Eliminating Hepatitis 5,000 Miles Away

Drs. Kamkamidze (left) and Butsashvili (right) collaborate with a colleague at NeoLab, one of the leading clinics in the country of Georgia focusing on infectious and allergy-immunology diseases.

ALBANY, N.Y. (Aug. 30, 2018) – The School of Public Health’s (SPH) location in New York isn’t preventing it from advancing public health more than 5,000 miles away in the country of Georgia, thanks to an ongoing partnership and dedicated SPH alumni.

Together with SUNY Downstate Medical Center (SUNY DMC), SPH and its Center for Global Health (CGH) have spent the past 25 years building HIV and infectious disease research capacity in Eastern Europe and Central Asia by training international researchers in Albany who take their expertise back home to improve public health.

Georgian Dr. Maia Butsashvili received a Ph.D. in epidemiology in 2010 and her husband, Dr. George Kamkamidze, received his master’s degree in biostatistics from UAlbany in 2009. Both also hold doctor of medicine degrees from Tbilisi State Medical University, and were trained through the New York State International Training and Research Program (NYS-ITRP), a joint initiative of CGH and SUNY DMC.

Funded by the Fogarty International Center, NYS-ITRP trains students to advance public health and build research capacity in Eastern Europe and Central Asia. A major goal of the program is to train students who then return to their home countries to address critical public health problems with an emphasis on HIV and related infectious diseases.

Butsashvili and Kamkamidze are prime examples of this goal coming to fruition, says John Justino, director of CGH. Both have returned to their home country and are now professors at Tbilisi State University (TSU) and are helping to lead Georgia’s groundbreaking project to eliminate hepatitis C. Funded by the U.S. Centers for Disease Control and Prevention and Gilead Pharmaceuticals, the project entails testing treatment methods that are considered highly effective but also costly.

According to the National Institutes of Health, Georgia has one of the world’s highest prevalence of hepatitis C. Experts believe that the country’s high burden of disease combined with its manageable size and screening infrastructure make it an ideal country to attempt complete elimination of the disease.

Kamkamidze and Butsashvili credit the success of their current work with the training they received in Albany. Kamkamidze, who was a post-doctoral fellow in laboratory sciences at the Wadsworth Center for Laboratories and Research before his degree study, says “My work at UAlbany and the Wadsworth Center helped me tremendously in establishing a laboratory for molecular diagnostics and research. This lab, called ‘NeoLab,’ became one of the leading clinics in Georgia focusing on the diagnostics and treatment of infectious and allergy-immunology diseases and is the primary clinic implementing this funded project.”

Along with clinical activities, Kamkamidze’s team is conducting multiple international research projects focusing on the public health, epidemiology, virology and immunogenetics aspects of different infections including HIV/AIDS, hepatitis B and C, papillomaviruses, herpesviruses and others.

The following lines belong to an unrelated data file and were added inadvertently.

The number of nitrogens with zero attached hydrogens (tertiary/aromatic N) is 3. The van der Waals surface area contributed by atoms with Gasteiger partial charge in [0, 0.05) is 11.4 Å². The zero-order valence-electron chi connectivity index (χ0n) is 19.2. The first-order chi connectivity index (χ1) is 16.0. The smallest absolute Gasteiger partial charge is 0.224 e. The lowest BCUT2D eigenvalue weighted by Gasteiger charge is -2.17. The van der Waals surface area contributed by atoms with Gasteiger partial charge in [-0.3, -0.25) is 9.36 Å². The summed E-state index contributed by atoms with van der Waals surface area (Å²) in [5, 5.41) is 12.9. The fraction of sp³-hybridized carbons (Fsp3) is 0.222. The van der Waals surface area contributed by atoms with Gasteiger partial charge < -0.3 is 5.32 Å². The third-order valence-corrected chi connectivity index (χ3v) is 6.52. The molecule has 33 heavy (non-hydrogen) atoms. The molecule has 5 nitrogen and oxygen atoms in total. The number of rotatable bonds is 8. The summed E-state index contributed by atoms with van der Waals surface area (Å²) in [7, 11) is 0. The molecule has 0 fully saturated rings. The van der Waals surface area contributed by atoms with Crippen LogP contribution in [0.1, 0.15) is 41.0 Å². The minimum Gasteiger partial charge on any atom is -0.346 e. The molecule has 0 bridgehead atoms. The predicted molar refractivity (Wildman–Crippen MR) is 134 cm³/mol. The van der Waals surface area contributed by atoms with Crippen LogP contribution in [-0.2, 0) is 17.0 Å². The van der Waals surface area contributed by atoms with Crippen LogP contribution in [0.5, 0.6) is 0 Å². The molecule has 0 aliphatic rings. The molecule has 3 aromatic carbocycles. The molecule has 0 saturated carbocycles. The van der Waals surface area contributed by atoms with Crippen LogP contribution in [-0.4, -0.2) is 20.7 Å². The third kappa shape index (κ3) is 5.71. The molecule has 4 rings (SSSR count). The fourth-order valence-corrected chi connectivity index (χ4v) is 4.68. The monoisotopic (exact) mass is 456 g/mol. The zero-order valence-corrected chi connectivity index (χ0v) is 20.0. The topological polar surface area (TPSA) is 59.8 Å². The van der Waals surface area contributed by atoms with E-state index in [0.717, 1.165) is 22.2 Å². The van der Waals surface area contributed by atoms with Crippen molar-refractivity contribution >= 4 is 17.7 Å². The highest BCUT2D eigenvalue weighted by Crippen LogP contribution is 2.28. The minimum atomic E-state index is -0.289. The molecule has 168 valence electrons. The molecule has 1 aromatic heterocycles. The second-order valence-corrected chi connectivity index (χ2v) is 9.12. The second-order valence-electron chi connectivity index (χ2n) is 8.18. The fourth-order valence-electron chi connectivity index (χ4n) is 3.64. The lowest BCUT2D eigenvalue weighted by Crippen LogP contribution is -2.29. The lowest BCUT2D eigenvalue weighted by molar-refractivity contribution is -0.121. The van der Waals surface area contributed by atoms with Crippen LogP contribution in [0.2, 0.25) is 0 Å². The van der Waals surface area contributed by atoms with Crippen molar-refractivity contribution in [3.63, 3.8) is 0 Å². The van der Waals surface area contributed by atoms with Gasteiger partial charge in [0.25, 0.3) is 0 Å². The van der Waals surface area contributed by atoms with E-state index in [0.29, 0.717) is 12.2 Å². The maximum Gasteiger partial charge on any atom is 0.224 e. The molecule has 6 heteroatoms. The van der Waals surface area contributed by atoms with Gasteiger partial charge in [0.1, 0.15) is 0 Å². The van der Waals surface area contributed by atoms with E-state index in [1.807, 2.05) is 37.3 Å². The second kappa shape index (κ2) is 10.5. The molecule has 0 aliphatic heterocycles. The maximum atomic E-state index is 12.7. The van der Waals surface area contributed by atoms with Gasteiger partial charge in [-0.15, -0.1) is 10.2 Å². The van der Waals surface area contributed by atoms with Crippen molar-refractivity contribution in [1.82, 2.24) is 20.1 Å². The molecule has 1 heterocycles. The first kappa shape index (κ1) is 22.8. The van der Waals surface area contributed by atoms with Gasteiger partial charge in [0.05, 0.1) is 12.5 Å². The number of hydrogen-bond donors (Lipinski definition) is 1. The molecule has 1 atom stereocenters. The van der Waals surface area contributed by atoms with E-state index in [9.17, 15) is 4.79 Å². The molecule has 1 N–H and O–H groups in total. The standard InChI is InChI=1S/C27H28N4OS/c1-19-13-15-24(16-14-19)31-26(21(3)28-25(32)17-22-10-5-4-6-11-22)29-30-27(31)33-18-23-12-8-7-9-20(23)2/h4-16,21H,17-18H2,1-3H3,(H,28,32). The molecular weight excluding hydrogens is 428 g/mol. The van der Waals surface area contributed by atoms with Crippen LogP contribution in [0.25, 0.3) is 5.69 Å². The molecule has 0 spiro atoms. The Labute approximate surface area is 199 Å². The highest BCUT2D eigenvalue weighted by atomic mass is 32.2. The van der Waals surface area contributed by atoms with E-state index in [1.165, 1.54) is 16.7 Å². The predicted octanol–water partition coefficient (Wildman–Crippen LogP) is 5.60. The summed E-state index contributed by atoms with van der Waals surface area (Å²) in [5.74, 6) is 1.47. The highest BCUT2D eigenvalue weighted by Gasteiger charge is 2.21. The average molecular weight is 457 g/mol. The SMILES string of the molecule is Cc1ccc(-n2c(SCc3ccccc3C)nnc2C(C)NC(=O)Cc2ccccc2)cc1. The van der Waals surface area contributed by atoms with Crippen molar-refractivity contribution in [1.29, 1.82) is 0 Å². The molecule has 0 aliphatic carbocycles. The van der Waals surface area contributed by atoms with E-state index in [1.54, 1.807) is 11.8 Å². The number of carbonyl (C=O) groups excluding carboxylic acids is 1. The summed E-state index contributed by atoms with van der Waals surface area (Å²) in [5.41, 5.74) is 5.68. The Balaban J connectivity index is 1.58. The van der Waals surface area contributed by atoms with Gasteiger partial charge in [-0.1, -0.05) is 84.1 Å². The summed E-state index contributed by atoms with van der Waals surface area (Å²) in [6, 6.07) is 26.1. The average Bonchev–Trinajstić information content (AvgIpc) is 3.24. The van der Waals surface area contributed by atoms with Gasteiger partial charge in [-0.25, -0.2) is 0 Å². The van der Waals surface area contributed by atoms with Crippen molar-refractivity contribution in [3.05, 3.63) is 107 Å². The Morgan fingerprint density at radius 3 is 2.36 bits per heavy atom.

Together Kamkamidze and Butsashvili founded the Health Research Union, a leading non-governmental organization in Georgia established specifically to target critical healthcare issues, including the prevention, counseling, education and treatment of infectious diseases such as HIV and hepatitis. The Health Research Union is a key component of the hepatitis C elimination project, leading the research associated with the program.

Butsashvili, who also received a master’s degree at UAlbany, said “The training I received at UAlbany was critically important for my career advancement — I used the skills gained in Albany to develop and implement different public health projects of priority importance for my country. Now as a director of the Health Research Union and a member of the advisory committee overseeing the national hepatitis C elimination program, I am actively involved in this ground-breaking program.”

According to Jack DeHovitz, a distinguished service professor at Downstate Medical and principal investigator of the NYS-ITRP, the involvement of NYS-ITRP alumni in part contributed to Gilead’s and the CDC’s decision to fund the landmark study.

“The partnership between SUNY Downstate Medical Center and UAlbany has had a dramatic impact in Georgia by training epidemiologists and laboratory experts in public health, clinical and research settings,” said DeHovitz, who is also an adjunct professor at UAlbany. “We are glad to continue this partnership which builds on the complementary expertise at two SUNY campuses.”

Justino traveled to Georgia this summer with DeHovitz to meet with partners and to explore new collaboration opportunities.

According to Justino, the SPH’s long-term partnerships in Georgia are “both strategically important and a source of great pride.”

“We are particularly proud that nearly all of the 30 Georgian HIV research scientists trained through this partnership have returned to Georgia to take on important public health research and national public health leadership roles,” said Justino. “We are extremely proud of George and Maia’s accomplishments and scientific contributions, and to have them as part of our global alumni community.”

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